Since 2010, JoVE has been creating and releasing science education video collections for undergraduate and graduate classes in multiple fields. The general feedback we have received from our community of users, authors, and librarians has always been quite positive. But we wanted to move past anecdotal feedback and really dig into the effect our videos were having in the classroom. We are happy to announce that we have quantitative and evidence-based feedback about JoVE Science Education videos, and the numbers are good! Overall the results of the study suggested positive learning experience and improved performance from watching JoVE videos prior to lab. The findings confirm that students who watched a JoVE video performed up to 2X better in pre-lab exams – in comparison to students who just read lab handouts. A high percentage of students who watched the videos also reported high positive perception in terms of confidence and comprehension.
The study was conducted by an education research organization from Cambridge, Massachusetts, called TERC. Their researchers conducted an independent study at DeSales University and Clemson University during the Fall semester in 2017, measuring the efficacy of JoVE videos as a pre-lab learning resource for undergraduate biology students.
In case you missed it, we released a 22-page report and a three-page whitepaper summarising the details and findings of this study on January 31, 2018. You can download both, for free, at this web link.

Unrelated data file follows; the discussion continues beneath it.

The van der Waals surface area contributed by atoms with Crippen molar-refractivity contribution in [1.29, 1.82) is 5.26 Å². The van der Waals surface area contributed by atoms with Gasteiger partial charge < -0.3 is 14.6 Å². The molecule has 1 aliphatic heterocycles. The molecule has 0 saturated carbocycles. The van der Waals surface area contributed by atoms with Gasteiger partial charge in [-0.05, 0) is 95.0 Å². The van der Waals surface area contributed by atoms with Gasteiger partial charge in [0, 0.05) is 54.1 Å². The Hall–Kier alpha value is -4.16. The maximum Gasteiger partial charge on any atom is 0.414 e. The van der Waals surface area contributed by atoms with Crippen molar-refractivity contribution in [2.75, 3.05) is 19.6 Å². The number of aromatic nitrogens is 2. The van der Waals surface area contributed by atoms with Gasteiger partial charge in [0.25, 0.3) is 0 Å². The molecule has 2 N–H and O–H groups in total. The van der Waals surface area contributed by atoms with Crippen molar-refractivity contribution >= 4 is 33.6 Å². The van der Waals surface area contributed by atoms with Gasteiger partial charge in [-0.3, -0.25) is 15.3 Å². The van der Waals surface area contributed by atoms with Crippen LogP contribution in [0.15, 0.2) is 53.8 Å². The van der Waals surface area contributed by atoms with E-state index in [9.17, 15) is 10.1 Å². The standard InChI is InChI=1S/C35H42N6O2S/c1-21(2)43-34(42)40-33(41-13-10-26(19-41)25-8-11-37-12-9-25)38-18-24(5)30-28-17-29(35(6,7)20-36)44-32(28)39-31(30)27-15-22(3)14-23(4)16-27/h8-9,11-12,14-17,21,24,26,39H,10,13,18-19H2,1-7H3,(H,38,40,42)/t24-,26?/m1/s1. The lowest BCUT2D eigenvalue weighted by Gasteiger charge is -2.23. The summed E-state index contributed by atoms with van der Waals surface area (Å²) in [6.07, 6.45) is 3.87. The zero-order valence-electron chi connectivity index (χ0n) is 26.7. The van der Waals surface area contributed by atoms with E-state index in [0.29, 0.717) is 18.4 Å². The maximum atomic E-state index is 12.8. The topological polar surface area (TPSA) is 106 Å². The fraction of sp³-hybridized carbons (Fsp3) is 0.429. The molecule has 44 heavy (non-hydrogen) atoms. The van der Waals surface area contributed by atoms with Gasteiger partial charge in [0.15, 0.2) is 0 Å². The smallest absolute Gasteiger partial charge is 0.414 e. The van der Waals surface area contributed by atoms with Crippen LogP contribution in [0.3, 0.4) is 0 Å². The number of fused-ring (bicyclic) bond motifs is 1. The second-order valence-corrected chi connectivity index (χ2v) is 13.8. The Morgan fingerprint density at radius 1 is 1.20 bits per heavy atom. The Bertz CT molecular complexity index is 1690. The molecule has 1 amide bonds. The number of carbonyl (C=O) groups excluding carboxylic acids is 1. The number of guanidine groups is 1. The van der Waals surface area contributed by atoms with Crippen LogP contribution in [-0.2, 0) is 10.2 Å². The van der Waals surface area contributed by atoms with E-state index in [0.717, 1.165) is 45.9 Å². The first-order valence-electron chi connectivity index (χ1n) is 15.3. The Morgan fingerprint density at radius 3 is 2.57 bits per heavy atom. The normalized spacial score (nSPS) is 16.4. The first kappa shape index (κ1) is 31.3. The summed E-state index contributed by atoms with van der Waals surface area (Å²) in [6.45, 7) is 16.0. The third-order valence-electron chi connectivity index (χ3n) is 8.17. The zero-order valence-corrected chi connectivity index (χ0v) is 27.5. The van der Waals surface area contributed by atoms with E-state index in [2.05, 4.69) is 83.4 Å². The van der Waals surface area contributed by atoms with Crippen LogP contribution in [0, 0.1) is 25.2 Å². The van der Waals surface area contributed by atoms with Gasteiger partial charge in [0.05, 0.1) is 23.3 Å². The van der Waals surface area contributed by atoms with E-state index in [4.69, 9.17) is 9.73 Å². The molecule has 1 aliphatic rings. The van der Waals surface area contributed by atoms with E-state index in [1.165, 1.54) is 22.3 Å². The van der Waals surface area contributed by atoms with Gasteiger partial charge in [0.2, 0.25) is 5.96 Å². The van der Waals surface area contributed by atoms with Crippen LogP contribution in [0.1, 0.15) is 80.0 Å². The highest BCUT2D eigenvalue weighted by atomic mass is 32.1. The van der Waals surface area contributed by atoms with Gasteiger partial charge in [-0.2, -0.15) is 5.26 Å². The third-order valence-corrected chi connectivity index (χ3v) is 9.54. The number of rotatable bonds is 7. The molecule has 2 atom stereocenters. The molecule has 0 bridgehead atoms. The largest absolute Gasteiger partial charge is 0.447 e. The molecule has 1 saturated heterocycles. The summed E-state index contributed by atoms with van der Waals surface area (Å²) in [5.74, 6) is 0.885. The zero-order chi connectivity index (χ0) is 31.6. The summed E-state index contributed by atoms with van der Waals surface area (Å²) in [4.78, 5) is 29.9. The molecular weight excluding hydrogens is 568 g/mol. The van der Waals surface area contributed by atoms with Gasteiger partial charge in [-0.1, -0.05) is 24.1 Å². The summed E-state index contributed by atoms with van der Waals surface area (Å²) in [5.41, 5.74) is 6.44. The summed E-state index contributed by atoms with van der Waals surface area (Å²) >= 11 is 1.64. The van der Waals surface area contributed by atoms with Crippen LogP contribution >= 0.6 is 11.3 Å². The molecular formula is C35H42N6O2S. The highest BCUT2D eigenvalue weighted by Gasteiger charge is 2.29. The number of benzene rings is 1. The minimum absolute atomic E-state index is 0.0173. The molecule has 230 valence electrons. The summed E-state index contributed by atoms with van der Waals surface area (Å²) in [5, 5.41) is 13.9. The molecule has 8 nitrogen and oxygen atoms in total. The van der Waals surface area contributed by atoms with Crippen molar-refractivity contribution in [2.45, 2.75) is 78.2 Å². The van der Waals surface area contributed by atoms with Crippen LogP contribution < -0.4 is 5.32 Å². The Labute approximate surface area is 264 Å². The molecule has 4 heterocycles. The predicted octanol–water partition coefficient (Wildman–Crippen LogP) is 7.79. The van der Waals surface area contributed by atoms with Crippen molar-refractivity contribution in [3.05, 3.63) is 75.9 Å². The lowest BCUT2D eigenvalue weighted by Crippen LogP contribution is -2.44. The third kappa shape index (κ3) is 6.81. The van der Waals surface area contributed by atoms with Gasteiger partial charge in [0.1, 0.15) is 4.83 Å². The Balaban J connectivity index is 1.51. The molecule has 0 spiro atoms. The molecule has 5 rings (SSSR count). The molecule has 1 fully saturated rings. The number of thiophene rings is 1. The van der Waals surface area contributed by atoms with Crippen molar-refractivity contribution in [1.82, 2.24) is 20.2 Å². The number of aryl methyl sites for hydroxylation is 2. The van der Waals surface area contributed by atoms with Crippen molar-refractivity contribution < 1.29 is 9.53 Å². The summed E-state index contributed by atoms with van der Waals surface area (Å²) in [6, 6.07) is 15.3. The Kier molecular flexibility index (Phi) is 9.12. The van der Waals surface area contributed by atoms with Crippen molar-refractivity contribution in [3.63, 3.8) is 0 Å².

Here are some key takeaways from the study for those of you in the higher education community looking for ways to enhance existing teaching practices and resources.
These eight takeaways listed below – help clarify some of the key questions STEM educators and e-resource librarians often ask – before choosing a new resource for their classrooms or institutions.
How do I know this is the best resource for my students?
You should search out evidence to back your decision. Study findings show that pre-lab viewing of JoVE videos helped students perform up to 2X better on lab quizzes in comparison to students who just read the text-material.
“For the Plasmid Purification lab, the outcome scores of students who watched videos were as much as two-fold higher in the pre- and post-lab assessments than the comparison group. In the SDS PAGE lab, students who watched videos scored as much as 42% higher, on average than the comparison group in pre- and post-lab assessments. Our analyses show highly significant results (p<0.001).” (as stated in the report)
Why advise students to watch the video before coming into lab versus in-lab or post-lab?
When students are able to visualize an experiment or demonstration in advance of a lab, the familiarity helps them feel more confident about the lab in general. That leads to better results.
“For the SDS PAGE video, 89% of students reported an increase in confidence, 92% reported a better understanding of the laboratory techniques and 96% reported better comprehension of the scientific concepts.” (as stated in the report)
Isn’t it time-consuming for students to review additional material before class?
In fact, it is quite time efficient. Each lab in your existing science and engineering undergraduate curriculum can be enhanced with just 10 minutes of video. The results in this study occurred after professors instructed students to watch only the first 5 or 6 mins of the video.
“Students watched the first 5:55 minutes of this video, as that portion provided an overview of the topic, principal components, and step-by-step procedures for plasmid purification that were relevant to their DNA and Enzymes lab.” (as stated in the report)